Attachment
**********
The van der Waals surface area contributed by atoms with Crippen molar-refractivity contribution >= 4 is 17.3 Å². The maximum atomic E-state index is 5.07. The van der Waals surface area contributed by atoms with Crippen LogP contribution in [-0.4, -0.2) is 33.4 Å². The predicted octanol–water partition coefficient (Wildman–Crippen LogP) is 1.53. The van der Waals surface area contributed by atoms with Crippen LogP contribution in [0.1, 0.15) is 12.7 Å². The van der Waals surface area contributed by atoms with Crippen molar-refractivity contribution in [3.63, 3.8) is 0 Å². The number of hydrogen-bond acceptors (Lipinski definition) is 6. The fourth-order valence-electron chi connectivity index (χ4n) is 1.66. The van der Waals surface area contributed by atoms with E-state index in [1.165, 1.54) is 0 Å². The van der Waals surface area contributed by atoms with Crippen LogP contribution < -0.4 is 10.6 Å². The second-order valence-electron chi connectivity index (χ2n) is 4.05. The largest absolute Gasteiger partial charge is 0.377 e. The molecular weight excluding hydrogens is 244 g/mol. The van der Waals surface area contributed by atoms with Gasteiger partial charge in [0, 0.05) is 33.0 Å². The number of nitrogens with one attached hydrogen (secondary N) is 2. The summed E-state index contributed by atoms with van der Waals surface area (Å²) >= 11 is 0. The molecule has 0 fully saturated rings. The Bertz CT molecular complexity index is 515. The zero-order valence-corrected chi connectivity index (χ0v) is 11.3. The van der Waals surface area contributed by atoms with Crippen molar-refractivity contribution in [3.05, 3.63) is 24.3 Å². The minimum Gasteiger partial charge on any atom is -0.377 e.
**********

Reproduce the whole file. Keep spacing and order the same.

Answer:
The van der Waals surface area contributed by atoms with Crippen molar-refractivity contribution >= 4 is 17.3 Å². The maximum atomic E-state index is 5.07. The van der Waals surface area contributed by atoms with Crippen LogP contribution in [-0.4, -0.2) is 33.4 Å². The predicted octanol–water partition coefficient (Wildman–Crippen LogP) is 1.53. The van der Waals surface area contributed by atoms with Crippen LogP contribution in [0.1, 0.15) is 12.7 Å². The van der Waals surface area contributed by atoms with Crippen molar-refractivity contribution in [3.63, 3.8) is 0 Å². The number of hydrogen-bond acceptors (Lipinski definition) is 6. The fourth-order valence-electron chi connectivity index (χ4n) is 1.66. The van der Waals surface area contributed by atoms with E-state index in [1.165, 1.54) is 0 Å². The van der Waals surface area contributed by atoms with Crippen LogP contribution < -0.4 is 10.6 Å². The second-order valence-electron chi connectivity index (χ2n) is 4.05. The largest absolute Gasteiger partial charge is 0.377 e. The molecular weight excluding hydrogens is 244 g/mol. The van der Waals surface area contributed by atoms with Gasteiger partial charge in [0, 0.05) is 33.0 Å². The number of nitrogens with one attached hydrogen (secondary N) is 2. The summed E-state index contributed by atoms with van der Waals surface area (Å²) >= 11 is 0. The molecule has 0 fully saturated rings. The Bertz CT molecular complexity index is 515. The zero-order valence-corrected chi connectivity index (χ0v) is 11.3. The van der Waals surface area contributed by atoms with Crippen molar-refractivity contribution in [3.05, 3.63) is 24.3 Å². The minimum Gasteiger partial charge on any atom is -0.377 e.